Now, if I got to know Martin, if I managed to pierce through that carefully cultivated ennui (if I could be bothered) I don’t even know whether I’d like what I saw. But that matters for nothing. As I learnt some time ago, you must often separate the man from his art. I mean, you might love, say, the way Van Gogh paints. You don’t have to love Van Gogh the man.
And Martins art is his bar. His genius, a peculiar genius for such a pointedly antisocial man, is providing a milieu for the sociability of others. And by God he does it well.
In Amsterdam one night I was taken on a tour of the brown cafes by an Amsterdammer. A strange little bar owned by a Jewish jazz pianist, who sang like Louis Armstrong in Dutch. Another, frequented by, and owned by, lovers of opera where the patrons linked arms and bellowed out their favourite arias. Each one reeking of time and personality and the quirks of its owner. Martin’s is like those brown cafes. In a city without much social history or recent tradition, it has a history, traditions and, especially since the addition of an upstairs bar and restaurant, a geography.
Downstairs is the original bar, and the home of the old guard. Christ, you can walk into Martin’s downstairs and see people you haven’t seen (or thought about) in ten years. Downstairs are paintings and prints and postcards and posters. There’s one of those letter boards you find in old clubs, holding cards sent by travelling habitués from Alexandria or Alabama. The poster advertising the photographic trio of Trevor Kyle, Ian Potter and Ken Petrie went out of business in the late sixties (but for Ian Potter who snaps on).
And the one that baffled me. The poster advertising the 50th Anniversary piano recital by the Alexander Hmelnitsky Foundation, sporting what looks like a photograph of Vincent Price.
And, cheek by jowl, on the way to the ladies, to the left of Rangda, Jimi Hendrix and Albert Einstein. And then there’s the graffiti. A sad commentary on the time sis to be found in a comparison between the women’s graffiti (biting, pungent, witty) and the men’s graffiti (derivative, melancholy and silly). Women’s graffiti of the year: definition of a man – life support system for a prick.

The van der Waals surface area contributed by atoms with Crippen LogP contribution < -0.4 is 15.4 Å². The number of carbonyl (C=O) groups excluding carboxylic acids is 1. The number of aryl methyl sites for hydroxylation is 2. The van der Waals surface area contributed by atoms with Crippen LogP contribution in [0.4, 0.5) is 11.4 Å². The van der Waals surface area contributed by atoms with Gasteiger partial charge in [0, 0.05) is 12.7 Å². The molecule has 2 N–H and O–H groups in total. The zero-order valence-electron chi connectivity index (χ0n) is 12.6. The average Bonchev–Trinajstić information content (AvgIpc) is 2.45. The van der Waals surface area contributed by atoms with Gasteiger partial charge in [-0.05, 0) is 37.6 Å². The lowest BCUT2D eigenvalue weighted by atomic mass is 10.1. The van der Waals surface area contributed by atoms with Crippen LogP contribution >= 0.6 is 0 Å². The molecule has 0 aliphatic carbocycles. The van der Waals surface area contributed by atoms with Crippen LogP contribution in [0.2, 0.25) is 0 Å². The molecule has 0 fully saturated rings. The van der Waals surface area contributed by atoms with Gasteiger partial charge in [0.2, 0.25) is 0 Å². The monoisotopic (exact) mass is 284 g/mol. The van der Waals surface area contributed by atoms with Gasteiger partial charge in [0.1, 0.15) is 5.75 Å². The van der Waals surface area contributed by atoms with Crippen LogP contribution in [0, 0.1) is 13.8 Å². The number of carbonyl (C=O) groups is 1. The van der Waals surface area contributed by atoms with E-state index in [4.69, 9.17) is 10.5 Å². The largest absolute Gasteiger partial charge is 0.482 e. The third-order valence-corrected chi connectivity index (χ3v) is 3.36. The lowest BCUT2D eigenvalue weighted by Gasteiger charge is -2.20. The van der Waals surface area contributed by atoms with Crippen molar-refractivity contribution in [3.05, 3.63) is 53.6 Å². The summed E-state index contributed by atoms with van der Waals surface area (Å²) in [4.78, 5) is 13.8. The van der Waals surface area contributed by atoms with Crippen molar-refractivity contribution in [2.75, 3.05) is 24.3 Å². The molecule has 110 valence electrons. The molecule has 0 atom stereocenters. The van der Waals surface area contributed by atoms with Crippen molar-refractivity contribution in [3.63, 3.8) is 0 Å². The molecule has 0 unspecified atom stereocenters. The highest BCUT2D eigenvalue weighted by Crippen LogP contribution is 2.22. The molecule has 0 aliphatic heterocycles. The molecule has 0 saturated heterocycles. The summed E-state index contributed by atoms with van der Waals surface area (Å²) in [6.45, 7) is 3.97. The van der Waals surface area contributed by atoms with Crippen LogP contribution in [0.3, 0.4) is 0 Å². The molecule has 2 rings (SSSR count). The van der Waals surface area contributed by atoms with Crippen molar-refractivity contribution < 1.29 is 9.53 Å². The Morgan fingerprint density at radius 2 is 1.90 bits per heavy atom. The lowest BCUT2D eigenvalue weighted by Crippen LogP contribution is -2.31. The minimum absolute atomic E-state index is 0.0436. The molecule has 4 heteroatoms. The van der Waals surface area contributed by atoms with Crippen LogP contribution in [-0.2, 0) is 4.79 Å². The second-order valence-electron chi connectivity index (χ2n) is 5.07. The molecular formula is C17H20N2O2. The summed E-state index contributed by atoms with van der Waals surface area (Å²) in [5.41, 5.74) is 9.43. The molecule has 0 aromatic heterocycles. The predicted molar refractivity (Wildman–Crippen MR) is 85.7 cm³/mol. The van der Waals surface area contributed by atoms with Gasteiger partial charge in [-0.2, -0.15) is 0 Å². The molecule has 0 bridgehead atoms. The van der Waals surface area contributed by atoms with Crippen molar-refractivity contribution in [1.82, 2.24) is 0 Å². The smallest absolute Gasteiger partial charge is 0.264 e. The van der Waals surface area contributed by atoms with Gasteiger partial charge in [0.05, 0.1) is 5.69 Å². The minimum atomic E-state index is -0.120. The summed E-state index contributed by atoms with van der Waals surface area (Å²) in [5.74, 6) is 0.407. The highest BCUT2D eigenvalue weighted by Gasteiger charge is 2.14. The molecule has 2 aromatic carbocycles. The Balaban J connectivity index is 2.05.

Downstairs I have spent many drunken nights packed shoulder to shoulder, sucking on cider or wine (before the license broadened to allow spirits and beer) deep in earnest conversation, forgetting the other purpose of a bar (Larry Rivers, American artist and toper defined sex and loneliness as the twin purposes of bars) surprised from the depths of my earnest conversation b y the opening bars of the first movement of Beethoven’s seventh into realising, once again, that all the best women had made their choices. It wasn’t until about five years ago that I listened to the second or third movements of the seven, the first connected forever in my mind with endings and loneliness.
I’ve seen lovers walk out of my life at Martin’s, met some of the loves of my life and, recently, spent quiet afternoons upstairs, reading the papers (kindly provided) to the warmth of the flickering fake gas fire.
Upstairs, though, I don’t know so well. The de Berry themes of fine woodwork and fresh flowers have travelled well. Along with a few recent aberrations. A hologram that’s not really a hologram of a winking lady. Ancient stage lights. A ghastly twinkling head of the Statue of Liberty (Libertine?). And, as mentioned, the morning and afternoon papers. Upstairs caters for a slightly, well, glossier crowd. Why? For what reason do people segregate themselves unerringly by type?
The restaurant, at time of writing, is terrific. Run by a small band of dedicated New Zealand women (and the Egan sisters) with, I am led to believe, a Finnish cook, it offers only fresh foods in season, prepared and served with delicacy, imagination and charm, accompanied by a short but adequate wine list. And you can walk in at eleven o’clock in the evening, order a full meal and finish it without being told to hurry along please.
Does this sound like the kind of place you’d like to call your own? Well, if you are a member, come back, all is forgiven, if not forgotten. Martin, you may recall, has a phenomenal and legendary memory for names among many other things. But I’m sure he won’t hold it against you (it was so long ago) unless you were unspeakably crass.
That’s something he can’t stand. Bores, punks, thugs, drunks, fighters and fallersover.
If, on the other hand, you are not a member of Martin’s and would like to be, take heart.
Especially if you are a woman. Approach the hidden entrance. Ring firmly on the bell. Accost Mr de Berry. Brandish this article at him. Demand at least a temporary membership card while you prove your mettle.
If you are not female, well, it is a little harder. Martin, like Robert Graves, will probably
‘…always over value woman
At the expense of man.’
You can try. Arrive alone, or, if accompanied, bring a woman friend. Or a member friend. Supply character witnesses, depositions. Teach him a new word. Engage him in battle of wits.
But do, if you value quality and personality in this age of quantity and anonymity, try to become a member.
Because no matter how difficult, how labyrinthine the task, Getting into Martin’s will always be worth the effort.